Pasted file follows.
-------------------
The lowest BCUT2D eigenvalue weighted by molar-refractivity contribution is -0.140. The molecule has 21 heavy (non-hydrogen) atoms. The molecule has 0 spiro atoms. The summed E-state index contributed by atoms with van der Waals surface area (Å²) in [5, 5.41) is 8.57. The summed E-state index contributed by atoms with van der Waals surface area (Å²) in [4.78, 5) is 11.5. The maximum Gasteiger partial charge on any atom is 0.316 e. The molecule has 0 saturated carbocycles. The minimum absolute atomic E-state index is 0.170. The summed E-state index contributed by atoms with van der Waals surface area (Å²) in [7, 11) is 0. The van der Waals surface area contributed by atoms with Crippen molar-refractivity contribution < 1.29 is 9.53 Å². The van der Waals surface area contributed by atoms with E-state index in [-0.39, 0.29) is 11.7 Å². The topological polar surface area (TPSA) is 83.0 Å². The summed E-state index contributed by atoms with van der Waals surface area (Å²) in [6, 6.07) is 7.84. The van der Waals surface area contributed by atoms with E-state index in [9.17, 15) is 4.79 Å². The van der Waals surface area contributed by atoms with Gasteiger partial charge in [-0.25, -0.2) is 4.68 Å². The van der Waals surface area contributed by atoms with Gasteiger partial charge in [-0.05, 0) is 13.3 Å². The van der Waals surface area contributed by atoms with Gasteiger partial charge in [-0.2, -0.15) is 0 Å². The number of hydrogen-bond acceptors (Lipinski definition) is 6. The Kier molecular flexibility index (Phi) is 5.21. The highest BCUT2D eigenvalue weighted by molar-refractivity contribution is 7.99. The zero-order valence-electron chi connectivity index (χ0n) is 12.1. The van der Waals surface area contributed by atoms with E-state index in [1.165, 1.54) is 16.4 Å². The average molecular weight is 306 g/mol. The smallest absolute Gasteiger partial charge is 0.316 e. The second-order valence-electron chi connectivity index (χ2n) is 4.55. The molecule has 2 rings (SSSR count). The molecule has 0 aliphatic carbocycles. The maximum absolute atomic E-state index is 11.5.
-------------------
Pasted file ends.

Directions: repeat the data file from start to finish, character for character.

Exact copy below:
The lowest BCUT2D eigenvalue weighted by molar-refractivity contribution is -0.140. The molecule has 21 heavy (non-hydrogen) atoms. The molecule has 0 spiro atoms. The summed E-state index contributed by atoms with van der Waals surface area (Å²) in [5, 5.41) is 8.57. The summed E-state index contributed by atoms with van der Waals surface area (Å²) in [4.78, 5) is 11.5. The maximum Gasteiger partial charge on any atom is 0.316 e. The molecule has 0 saturated carbocycles. The minimum absolute atomic E-state index is 0.170. The summed E-state index contributed by atoms with van der Waals surface area (Å²) in [7, 11) is 0. The van der Waals surface area contributed by atoms with Crippen molar-refractivity contribution < 1.29 is 9.53 Å². The van der Waals surface area contributed by atoms with E-state index in [-0.39, 0.29) is 11.7 Å². The topological polar surface area (TPSA) is 83.0 Å². The summed E-state index contributed by atoms with van der Waals surface area (Å²) in [6, 6.07) is 7.84. The van der Waals surface area contributed by atoms with E-state index in [9.17, 15) is 4.79 Å². The van der Waals surface area contributed by atoms with Gasteiger partial charge in [-0.25, -0.2) is 4.68 Å². The van der Waals surface area contributed by atoms with Gasteiger partial charge in [-0.05, 0) is 13.3 Å². The van der Waals surface area contributed by atoms with Gasteiger partial charge in [-0.2, -0.15) is 0 Å². The number of hydrogen-bond acceptors (Lipinski definition) is 6. The Kier molecular flexibility index (Phi) is 5.21. The highest BCUT2D eigenvalue weighted by molar-refractivity contribution is 7.99. The zero-order valence-electron chi connectivity index (χ0n) is 12.1. The van der Waals surface area contributed by atoms with E-state index in [1.165, 1.54) is 16.4 Å². The average molecular weight is 306 g/mol. The smallest absolute Gasteiger partial charge is 0.316 e. The second-order valence-electron chi connectivity index (χ2n) is 4.55. The molecule has 2 rings (SSSR count). The molecule has 0 aliphatic carbocycles. The maximum absolute atomic E-state index is 11.5.